The Grapevine

Scientists Say Benefits Of Breastfeeding Could Also Fight Climate Change

Breastfeeding offers a number of health benefits, from reduced risk of asthma and allergies in babies to protection against osteoporosis and breast and ovarian cancer for the mother. But a new report details another surprising effect of breast milk.

Researchers from the United Kingdom suggest that breastfeeding babies could fight climate change and reduce its effects. They said it mainly helps reduce carbon emissions from manufacturers of milk substitutes. 

The report, published in the BMJ, estimates that breastfeeding regularly for six months could cut up to 153 kilograms of carbon per baby. That is equivalent to 50,000 to 77,500 cars removed from the road in one year. 

Formula milk contributes to growing carbon emission because of its production process. It involves farming, storage, pasteurization, drying, cooling, packaging and shipping, which all use large amounts of water and fuel, researchers said. 

Breast milk alternatives also produce more waste. Over the past decade, there were 550 million used formula milk cans every year, ScienceAlert reported.

The researchers estimated that producing 0.72 million tonnes of infant formula coming from six countries could release more than 2.8 million tonnes of carbon.

"Half of these greenhouse gases come from follow-on formulas, created in response to the World Health Organization code that prevents the marketing of formulas for babies aged 0-6 months and marketed with messages that tap into vulnerabilities of busy and anxious parents," the team wrote. "Follow-on formulas are unnecessary according to regulators and potentially harmful."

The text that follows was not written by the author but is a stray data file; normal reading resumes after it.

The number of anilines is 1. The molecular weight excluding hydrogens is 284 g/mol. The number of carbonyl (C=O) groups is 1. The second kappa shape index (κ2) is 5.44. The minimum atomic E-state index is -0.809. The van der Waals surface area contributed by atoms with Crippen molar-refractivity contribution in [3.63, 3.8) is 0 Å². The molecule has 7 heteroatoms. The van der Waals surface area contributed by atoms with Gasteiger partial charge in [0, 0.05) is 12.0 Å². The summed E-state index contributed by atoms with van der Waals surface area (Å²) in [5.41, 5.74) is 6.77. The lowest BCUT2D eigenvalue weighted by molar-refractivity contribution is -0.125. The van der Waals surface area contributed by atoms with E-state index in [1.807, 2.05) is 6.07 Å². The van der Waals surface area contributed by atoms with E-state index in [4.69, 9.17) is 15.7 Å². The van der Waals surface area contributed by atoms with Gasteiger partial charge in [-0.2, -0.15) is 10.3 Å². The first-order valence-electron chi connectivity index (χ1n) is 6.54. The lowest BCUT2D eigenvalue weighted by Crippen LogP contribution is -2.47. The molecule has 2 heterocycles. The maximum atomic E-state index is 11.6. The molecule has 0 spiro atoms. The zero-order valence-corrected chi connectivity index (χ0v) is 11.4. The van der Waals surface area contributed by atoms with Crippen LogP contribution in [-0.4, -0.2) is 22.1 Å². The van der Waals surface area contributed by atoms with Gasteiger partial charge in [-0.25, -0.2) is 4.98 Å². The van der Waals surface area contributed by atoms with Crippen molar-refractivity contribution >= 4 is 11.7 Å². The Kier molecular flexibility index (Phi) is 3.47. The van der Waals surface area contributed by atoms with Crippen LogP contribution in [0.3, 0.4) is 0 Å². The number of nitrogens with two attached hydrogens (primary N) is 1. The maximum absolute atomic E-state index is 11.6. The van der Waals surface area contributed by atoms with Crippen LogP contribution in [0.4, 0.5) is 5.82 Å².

Importance Of Breastfeeding For Climate Change

The researchers then called on government leaders across the world to boost efforts to encourage parents to breastfeed their babies. Officials should launch campaigns promoting its health benefits, guiding parents in creating feeding plans and giving more access to donor milk.

Current estimates show that among 141 million babies born each year around the world, only 41 percent are breastfed until they reach six months. The U.K. is one of the countries with the lowest breastfeeding rates in the world. 

"We need to acknowledge that ‘our house is on fire’ and that the next generation requires us to act quickly to reduce carbon footprints in every sphere of life," the researchers said. "Breastfeeding is a part of this jigsaw, and urgent investment is needed across the sector."

baby Estimates show that among 141 million babies born each year around the world, only 41 percent are breastfed until they reach six months. Pixabay

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